Junior Chloe King studied sustainable fishing practices in Indonesia and the effects of outreach from non-governmental organizations.
By Kristen Mitchell
As an undergraduate researcher at George Washington University, junior Chloe King applied her passion for ocean conservation to understanding how advocacy organizations can best promote sustainable fishing practices in coastal communities around the world.
Ms. King, a student in international affairs and environmental studies, spent last summer in East Flores, Indonesia, conducting field work and collecting data about the efforts of conservation organizations.
She developed a questionnaire that asked local fishers to identify protected marine animals and what they do when they see illegal fishing practices and administered it within the local community as part of her field work. In Indonesia, she also led dives for a reef conservation organization that tracks large marine animals.
Advocacy and non-governmental organizations based in Indonesia aim to improve ecosystem sustainability by empowering local fishers with information about best fishing practices, laws on protected species and how to report violations. These groups encourage locals to preserve marine life and develop sustainable livelihoods through ecotourism.
Indonesian waters are home to the manta ray, a harmless relative of the stingray. Indonesia implemented a national ban on fishing Manta rays in 2014, but the species is still fished and sold into the Asian market, where their gills are used in traditional Chinese medicine. Since the ban was implemented, many advocacy groups have focused on discouraging this practice, Ms. King said. Divers from around the world travel to Indonesia to dive with manta rays.
Illegal dynamite fishing that uses explosives to stun or kill fish for easy collection is also a significant problem that destroys the ecosystem.
“The result of the survey showed there was a significant improvement in awareness of conservation and likelihood of reporting illegal fishing activities after NGO intervention,” Ms. King said.
Ms. King is a certified divemaster and worked alongside an all-Indonesia marine research team on a daily survey of large marine animals. (Photo provided by Chloe King)
During her time in Indonesia, Ms. King worked as a divemaster for Misool Baseftin, a marine conservation organization. She worked alongside an all-Indonesia marine research team on a daily survey of large marine animals. Ms. King became a certified divemaster during a gap year after high school, where she was trained to lead and organize group dives. When she wasn’t in the water, Ms. King was working on her independent research project, which was funded through the GW Undergraduate Research Award and the Elliott School of International Affairs Undergraduate Research Award.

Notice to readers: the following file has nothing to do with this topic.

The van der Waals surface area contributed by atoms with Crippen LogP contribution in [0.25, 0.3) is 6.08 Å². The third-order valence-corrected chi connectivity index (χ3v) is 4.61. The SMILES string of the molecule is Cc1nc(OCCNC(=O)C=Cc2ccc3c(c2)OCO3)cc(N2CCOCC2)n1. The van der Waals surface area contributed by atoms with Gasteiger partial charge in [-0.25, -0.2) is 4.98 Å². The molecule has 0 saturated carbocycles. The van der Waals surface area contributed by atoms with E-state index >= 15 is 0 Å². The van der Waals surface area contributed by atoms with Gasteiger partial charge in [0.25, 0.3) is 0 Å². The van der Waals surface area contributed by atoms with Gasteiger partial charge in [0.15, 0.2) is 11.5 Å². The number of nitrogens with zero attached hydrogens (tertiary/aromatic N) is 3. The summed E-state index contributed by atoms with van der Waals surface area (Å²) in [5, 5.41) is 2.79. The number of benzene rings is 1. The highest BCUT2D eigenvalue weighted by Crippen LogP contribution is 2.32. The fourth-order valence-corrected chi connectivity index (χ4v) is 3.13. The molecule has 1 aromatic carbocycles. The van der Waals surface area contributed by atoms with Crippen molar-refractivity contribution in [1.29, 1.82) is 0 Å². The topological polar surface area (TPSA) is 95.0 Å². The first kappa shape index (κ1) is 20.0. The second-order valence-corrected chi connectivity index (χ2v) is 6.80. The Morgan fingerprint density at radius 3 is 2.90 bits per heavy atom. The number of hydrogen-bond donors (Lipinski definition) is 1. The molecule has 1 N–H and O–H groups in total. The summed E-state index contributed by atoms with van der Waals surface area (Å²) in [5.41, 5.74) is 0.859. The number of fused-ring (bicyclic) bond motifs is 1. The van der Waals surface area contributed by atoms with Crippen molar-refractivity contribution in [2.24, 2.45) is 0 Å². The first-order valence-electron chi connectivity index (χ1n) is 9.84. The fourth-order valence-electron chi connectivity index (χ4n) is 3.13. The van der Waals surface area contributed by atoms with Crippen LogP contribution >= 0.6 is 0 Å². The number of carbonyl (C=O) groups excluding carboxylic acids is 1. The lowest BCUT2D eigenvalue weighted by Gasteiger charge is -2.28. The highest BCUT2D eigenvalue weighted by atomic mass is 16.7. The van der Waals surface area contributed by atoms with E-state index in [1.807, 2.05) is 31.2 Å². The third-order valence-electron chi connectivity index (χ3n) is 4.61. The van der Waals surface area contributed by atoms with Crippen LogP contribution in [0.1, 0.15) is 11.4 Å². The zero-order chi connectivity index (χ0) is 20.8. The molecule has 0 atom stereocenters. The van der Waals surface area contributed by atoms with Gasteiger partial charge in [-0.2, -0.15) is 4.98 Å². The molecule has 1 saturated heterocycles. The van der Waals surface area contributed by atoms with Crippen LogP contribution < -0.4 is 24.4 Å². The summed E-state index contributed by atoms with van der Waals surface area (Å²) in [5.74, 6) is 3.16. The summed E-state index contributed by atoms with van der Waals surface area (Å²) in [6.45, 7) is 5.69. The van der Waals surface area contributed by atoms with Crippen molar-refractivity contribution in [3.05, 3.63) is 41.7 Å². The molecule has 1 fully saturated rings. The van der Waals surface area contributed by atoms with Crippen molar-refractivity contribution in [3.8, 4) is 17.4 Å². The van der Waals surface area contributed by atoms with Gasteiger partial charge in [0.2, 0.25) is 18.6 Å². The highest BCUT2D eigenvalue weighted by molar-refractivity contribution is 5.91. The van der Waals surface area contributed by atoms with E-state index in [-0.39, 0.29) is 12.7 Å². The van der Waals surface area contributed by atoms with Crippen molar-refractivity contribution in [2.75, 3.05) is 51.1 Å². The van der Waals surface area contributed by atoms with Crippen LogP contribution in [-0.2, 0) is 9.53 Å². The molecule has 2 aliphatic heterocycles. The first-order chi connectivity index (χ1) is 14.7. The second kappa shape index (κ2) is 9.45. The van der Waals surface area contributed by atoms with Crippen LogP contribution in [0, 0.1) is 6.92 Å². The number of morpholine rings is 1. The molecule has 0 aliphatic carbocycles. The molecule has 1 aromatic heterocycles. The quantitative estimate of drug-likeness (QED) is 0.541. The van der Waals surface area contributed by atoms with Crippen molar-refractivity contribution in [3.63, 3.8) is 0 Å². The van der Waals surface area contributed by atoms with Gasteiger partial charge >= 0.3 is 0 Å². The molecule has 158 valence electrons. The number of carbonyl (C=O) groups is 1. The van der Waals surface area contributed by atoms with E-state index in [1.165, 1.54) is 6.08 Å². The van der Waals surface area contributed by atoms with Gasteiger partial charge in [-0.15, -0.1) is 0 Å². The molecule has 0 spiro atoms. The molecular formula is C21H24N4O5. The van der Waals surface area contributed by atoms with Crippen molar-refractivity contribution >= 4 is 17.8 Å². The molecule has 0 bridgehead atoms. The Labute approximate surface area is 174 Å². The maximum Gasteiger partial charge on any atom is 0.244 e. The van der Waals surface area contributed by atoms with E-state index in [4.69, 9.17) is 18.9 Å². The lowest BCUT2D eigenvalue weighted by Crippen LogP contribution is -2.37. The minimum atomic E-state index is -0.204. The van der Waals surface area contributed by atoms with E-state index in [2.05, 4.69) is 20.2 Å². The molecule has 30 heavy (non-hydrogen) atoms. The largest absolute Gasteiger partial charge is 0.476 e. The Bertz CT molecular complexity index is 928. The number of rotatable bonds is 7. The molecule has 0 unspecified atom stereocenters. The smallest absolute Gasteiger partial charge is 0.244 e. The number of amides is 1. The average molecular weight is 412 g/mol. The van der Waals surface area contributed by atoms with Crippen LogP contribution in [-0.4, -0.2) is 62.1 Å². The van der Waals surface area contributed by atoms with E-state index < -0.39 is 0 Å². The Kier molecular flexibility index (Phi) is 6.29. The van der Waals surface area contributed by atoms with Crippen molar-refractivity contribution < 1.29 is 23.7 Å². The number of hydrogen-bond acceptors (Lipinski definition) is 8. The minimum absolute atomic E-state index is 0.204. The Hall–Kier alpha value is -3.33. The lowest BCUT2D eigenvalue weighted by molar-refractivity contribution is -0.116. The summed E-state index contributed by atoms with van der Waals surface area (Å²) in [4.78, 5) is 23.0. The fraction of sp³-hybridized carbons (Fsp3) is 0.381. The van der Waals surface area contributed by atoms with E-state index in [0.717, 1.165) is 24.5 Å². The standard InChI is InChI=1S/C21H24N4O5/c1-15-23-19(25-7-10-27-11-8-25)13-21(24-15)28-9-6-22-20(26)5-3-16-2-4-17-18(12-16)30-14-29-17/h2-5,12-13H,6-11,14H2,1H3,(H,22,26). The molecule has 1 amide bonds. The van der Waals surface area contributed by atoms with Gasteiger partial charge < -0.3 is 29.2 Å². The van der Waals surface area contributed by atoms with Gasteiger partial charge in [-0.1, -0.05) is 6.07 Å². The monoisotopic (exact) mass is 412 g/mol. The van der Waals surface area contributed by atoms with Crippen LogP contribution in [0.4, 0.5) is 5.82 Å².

Ms. King was interested in seeing how local dive shops were training members of the community to become more engaged in conservation initiatives and ecotourism. Local communities need to be invested in sustainable practices in order for them to take hold and be successful, she said.
How to report rule breaking and education on what species are protected and what fishing methods are forbidden are important components advocacy organizations can share with locals. Organizations also need to empower communities to understand ecological concerns without imposing their ideology or agendas, Ms. King said. She plans to present on these key findings during Research Days in April.
Ms. King’s passion for promoting marine conservation led her to develop a research question for this project, she said.
“The ocean is my biggest passion, and preserving it in any shape, way or form is really important to know how to do in various places and various contexts around the globe,” she said. “I think that’s kind of the joy of research, you just start with something that you’re really interested in, and you kind of let it lead you from there.”
Defining the scope of her research was a challenge at times, Ms. King said. More than once, Ms. King was discouraged after finding published studies that were similar to the research she was doing.
“I came to learn that no matter what, your research is valid because no one has done it quite like you before,” she said. “No matter how you came up with your findings, they are worth talking about, they are worth seeking publication, and they are worth presenting on.”
Ms. King has been enrolled in an Elliott School Undergraduate Scholars Program this academic year. Annelle Sheline, director of the Elliott School Undergraduate Scholars Program, said Ms. King improved her analytical skills through peer feedback and refined her research question in the class.
“She already had a very interesting project and had definitely gathered really great data. We would have conversations where she felt like she had all this info but didn’t know how to make heads or tails of it,” Dr. Sheline said. “That skill is what can take time to develop. Part of the anxiety researchers experience is, you kind of just have to dive in and take a stab at it. Posit a possible research question and just work from there.”
She plans to return to Indonesia this summer with either a language immersion scholarship or the remainder of her Undergraduate Research Award funding.
Ms. King’s involvement in research transformed her undergraduate experience. She encourages other students to pursue their own projects.
“Whether it’s surveying people on campus or going to another country and doing field research, those opportunities are valuable,” Ms. King said. “It doesn’t matter where or how or when you’re doing research, if you feel like it’s something you are interested in doing, I would definitely say do it.”
To learn more about available research opportunities contact the GW Center for Undergraduate Fellowships and Research.